Sobre la barbarie / Rafael Cadenas

On Barbarism

(...) In summary, what education must seek, according to Adorno, is to liberate the human being from that minority of age that sometimes tends to prolong itself until old age and which fertilizes the ground for the emergence of dictators, messianic figures or simply leaders who consider themselves to be the bearers of an historic mission. In his conception there is no room for the grandiosity destined to nourish insatiable egos. A phrase of his seems worthy of rescuing from oblivion and keeping in mind. It is this one: "a democracy demands emancipated individuals," it is worth emphasizing, beings who have reached maturity, truly and not simply by virtue of an accumulation of birthdays, which is crucial in order to avoid collective misplacements.

It is also very important to emphasize that Adorno rejects nationalism, he finds it anachronistic in this age of astonishing international communication and transnational unions, which by the way have developed further since 1970, when his book was published. In Venezuela, by the way, a contradiction bordering on the absurd is seen: a sermon of continental unity with a Bolivarian sign and a rising nationalism that at times becomes offensive in some of its manifestations. That is why such a project of unity between "brother nations" does not go beyond the insubstantial rhetoric of speeches as long as nationalism remains intact. Venezuela will have to take another road, removed from that disease afflicting all nations to such a degree that it might not be an exaggeration to consider it their other religion, which, moreover, carries war within its bosom. Going further, Adorno affirms: "The climate that most favors repetition is resurgent nationalism..." (...)

Actually, barbarism for Adorno is above all the extreme: delirious prejudice, repression, genocide, torture. So then, left outside are manifestations that, widening the spectrum, should be included within the idea of barbarism, which is what people do spontaneously anyways. In Venezuela, we know them well. Barbarism is the crime that has afflicted the country for years now or corruption or mocking the law or harming the environment or police brutality or fiscal deceit or electoral fraud or the scorning of minorities by the majorities or the abuse of women and children, in the end, it would be impossible to list all the acts of barbarism that tend to occur. (...)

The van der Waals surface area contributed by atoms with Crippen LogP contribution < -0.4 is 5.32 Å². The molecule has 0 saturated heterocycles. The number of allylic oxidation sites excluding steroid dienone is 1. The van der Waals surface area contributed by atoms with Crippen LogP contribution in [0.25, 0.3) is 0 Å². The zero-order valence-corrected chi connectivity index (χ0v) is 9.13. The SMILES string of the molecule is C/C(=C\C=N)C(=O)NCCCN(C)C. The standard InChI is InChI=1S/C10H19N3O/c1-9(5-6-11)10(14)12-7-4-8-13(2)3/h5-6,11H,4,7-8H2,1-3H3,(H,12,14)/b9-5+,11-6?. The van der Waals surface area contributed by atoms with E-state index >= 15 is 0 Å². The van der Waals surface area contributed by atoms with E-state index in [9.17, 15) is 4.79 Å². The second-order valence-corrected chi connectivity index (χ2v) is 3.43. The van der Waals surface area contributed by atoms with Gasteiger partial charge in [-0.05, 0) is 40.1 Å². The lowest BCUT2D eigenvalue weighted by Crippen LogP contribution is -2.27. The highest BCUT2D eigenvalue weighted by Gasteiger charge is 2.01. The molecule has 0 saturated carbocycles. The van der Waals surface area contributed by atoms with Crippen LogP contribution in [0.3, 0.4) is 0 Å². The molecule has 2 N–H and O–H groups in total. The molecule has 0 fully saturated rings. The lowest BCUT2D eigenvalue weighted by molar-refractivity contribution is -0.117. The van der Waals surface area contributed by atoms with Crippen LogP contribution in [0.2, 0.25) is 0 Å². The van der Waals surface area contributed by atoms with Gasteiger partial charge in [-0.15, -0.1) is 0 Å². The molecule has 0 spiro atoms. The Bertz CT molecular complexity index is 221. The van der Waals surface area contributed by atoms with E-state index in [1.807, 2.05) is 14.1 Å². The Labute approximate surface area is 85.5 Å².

The brief journey I've made through the century's hell, omitting many facts, has the sheen of a dance of death whose accompaniment is made up of ideas that have taken root in the collective, and for which there seems to be no end. It can take place anywhere on the planet, but since we never know when or where, we are always surprised by the macabre staging. It is the "black milk" from Paul Celan's poem we drink at all hours, when we read the newspaper, when we watch the TV news, when we listen to the radio: it is the giant shadow of the XX century. (...)

It is evident that all revolutions have been a failure, besides having an incalculable cost in blood, but there are still people, almost always generous, who believe in it for our time. Maybe they think the next one will be different, that the mistakes comitted by the previous ones will be avoided, and that finally the dawn will sing. But in fact what they do is lose the present, life's other name, sacrificing it in the name of a phantasmagoric land. They could opt for evolution, but that is not spectacular, it doesn't possess extraordinary sheens, it doesn't lend itself to the brilliance of the I, it doesn't allow occasions for excessive speeches, it doesn't give breath to that hubris the gods punish. It is modest, it is prudent, it is civic. It suffers from slowness perhaps because it knows that processes need more time than what impatience demands, which sometimes damages what it tries to accomplish through hurrying. Evolution considers the notion that the end justifies the means barbaric, since these are what determine the end; the quality of the means is crucial. It believes more in intrahistory [la intrahistoria] than in history, and unlike revolution which inexplicably, forgetting Marx, worships nationalism, it puts it aside because it hinders friendship between nations, already a difficult task, since up to now national egos have proved more powerful than the survival instinct of humans.

Today, concluding the century and after witnessing its horrors, I only think in terms of the individual, of what occurs within him, of what he might be able to do. I think what is decisive is his inner work, that struggle with his own psyche, his disposition to see himself without lying, his opening up toward mystery.

{ Rafael Cadenas, Verbigracia, El Universal, 12 May 2001 }

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